Many years ago, most locales had "peace officers", and their job was to keep the peace. They weren't out to arrest people just to pump up their arrest records or get brownie points with some government agency. Think Sheriff Andy Taylor in The Andy Griffith Show. How often did Andy arrest someone? Damn rare, in my recollection. He didn't have to--he kept the peace without having to arrest and charge every person who committed some minor infraction or who made a foolish mistake of judgment.
However, over the years, we've "professionalized" our police. Rather than getting hired and learning from the old hands what does and doesn't work, now they go to Basic Law Enforcement Training and innumerable other classes and come out as "law enforcement professionals". Then we allow the state and federal governments to militarize them in the holy name of "The War on Drugs" and "Homeland Security" and so on. Now we've got Barney Fife, except with body armor, automatic weapons and lots of ammo--and no Sheriff Taylor to keep him reigned in.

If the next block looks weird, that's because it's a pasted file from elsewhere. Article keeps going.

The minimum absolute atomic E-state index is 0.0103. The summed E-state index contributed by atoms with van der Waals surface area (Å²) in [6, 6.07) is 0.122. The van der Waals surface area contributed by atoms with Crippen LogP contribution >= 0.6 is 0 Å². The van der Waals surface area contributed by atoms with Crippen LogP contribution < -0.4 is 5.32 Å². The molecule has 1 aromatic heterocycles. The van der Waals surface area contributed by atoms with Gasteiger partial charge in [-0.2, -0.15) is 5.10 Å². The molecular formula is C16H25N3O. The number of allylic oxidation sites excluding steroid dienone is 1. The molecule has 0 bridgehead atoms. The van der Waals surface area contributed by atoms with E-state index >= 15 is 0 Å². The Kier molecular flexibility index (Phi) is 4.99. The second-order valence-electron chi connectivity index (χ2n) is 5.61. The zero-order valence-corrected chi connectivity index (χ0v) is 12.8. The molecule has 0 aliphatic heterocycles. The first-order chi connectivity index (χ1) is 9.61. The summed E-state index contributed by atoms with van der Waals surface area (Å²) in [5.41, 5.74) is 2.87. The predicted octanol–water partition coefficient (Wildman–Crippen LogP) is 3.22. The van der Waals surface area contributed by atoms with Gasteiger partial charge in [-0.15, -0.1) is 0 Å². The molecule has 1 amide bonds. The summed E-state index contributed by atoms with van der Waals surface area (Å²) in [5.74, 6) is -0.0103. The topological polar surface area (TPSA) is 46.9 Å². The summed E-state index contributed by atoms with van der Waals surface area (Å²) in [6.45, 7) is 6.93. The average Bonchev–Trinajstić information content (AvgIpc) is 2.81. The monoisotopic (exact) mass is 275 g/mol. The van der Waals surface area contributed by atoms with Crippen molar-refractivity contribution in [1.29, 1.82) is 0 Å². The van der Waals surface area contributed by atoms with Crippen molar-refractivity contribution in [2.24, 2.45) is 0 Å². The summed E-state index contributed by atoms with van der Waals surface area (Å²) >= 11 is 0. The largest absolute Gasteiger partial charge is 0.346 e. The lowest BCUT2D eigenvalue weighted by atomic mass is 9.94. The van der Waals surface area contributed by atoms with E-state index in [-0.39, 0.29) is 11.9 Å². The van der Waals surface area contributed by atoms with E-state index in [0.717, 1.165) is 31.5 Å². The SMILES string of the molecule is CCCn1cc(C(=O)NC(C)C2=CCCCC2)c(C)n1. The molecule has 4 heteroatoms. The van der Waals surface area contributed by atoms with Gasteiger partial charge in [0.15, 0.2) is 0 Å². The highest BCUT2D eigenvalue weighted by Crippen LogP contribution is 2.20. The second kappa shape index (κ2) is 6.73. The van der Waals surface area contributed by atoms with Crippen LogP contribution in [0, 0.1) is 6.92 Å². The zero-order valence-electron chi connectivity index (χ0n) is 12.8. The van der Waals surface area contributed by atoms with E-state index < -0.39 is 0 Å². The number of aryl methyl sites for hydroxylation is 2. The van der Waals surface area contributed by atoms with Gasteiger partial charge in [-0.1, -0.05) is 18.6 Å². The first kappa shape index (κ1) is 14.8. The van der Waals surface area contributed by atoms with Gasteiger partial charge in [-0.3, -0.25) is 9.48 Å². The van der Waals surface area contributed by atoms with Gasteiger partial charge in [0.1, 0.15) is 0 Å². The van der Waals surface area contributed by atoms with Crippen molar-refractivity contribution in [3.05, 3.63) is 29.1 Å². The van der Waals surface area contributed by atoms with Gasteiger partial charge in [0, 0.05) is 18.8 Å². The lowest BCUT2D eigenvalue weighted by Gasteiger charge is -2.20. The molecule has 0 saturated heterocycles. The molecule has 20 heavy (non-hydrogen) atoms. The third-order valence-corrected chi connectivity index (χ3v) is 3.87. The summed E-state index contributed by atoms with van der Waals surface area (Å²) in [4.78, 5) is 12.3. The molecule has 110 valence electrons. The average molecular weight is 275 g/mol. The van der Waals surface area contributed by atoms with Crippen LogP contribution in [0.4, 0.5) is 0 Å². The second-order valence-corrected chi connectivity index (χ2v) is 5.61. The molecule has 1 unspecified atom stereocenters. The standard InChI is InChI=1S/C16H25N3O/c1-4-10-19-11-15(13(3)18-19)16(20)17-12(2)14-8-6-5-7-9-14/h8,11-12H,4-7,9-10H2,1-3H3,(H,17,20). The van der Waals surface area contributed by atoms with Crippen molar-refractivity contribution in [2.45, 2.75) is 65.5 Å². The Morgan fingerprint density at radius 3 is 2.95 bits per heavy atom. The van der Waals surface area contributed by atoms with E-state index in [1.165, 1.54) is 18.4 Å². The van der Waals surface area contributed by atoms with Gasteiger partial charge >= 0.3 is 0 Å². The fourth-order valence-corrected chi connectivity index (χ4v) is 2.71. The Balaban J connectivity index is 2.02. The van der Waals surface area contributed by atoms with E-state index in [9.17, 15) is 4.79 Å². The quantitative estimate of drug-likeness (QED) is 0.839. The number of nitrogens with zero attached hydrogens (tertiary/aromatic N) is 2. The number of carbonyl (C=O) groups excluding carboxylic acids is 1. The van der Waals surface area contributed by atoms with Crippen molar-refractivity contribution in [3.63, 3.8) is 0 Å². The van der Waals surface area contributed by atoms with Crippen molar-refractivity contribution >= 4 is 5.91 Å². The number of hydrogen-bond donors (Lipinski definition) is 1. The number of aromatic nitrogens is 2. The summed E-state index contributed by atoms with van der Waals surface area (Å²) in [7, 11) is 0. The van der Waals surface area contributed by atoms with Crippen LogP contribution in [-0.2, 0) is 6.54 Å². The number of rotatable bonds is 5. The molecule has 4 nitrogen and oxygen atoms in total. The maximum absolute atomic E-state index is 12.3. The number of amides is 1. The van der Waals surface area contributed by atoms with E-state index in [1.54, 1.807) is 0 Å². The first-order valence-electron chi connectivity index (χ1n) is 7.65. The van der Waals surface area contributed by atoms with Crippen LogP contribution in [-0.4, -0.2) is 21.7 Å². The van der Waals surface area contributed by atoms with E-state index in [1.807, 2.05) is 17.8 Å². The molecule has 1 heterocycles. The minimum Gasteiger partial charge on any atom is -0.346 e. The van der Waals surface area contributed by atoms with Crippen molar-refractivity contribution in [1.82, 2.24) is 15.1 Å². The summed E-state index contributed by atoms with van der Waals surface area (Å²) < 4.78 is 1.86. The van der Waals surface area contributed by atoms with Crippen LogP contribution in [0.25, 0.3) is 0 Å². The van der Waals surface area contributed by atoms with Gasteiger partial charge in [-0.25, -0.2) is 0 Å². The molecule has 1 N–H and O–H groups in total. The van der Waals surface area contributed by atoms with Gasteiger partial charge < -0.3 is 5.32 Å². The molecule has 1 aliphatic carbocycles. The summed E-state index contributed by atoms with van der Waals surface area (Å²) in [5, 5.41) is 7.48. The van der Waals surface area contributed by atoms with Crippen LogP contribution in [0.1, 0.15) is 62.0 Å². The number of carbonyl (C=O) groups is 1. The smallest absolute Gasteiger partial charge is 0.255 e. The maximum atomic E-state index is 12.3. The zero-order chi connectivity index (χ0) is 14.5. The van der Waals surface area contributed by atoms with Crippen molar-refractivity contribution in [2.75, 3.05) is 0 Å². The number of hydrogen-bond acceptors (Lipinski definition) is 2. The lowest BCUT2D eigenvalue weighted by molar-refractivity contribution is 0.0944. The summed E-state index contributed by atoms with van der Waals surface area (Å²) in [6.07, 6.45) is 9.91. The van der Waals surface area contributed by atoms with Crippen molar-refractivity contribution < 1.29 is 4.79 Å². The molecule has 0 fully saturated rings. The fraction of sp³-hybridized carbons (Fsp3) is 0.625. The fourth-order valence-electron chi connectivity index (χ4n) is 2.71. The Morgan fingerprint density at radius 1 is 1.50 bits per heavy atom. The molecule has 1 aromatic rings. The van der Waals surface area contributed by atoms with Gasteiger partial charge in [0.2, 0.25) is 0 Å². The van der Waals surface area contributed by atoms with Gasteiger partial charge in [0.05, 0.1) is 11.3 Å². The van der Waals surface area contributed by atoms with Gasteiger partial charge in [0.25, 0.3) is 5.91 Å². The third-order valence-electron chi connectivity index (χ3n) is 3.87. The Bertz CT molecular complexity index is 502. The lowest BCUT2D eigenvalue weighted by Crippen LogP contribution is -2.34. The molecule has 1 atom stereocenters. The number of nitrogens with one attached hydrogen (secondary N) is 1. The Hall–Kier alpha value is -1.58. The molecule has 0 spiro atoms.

When you have law enforcement officers as opposed to peace officers, you have such things as young girls being charged (and mark my words, they will be charged with something, even if it's littering) for playing games.
Americans, in large part, value security over anything else, and they're willing to give up all of their God-given rights to those who say they will protect them. Most people are too lazy or too afraid to investigate that odd noise in the backyard at 2 AM--they'll call the police, then cower under the blankets waiting for help to arrive.
The time is coming, and probably within the lifetimes of those who read this, or perhaps our children's lifetimes, when we either give up all our rights to the government and take what freedom they're willing to allow us, or we dismantle what's been put in place and create something new.
Which side of the barricades will you be on?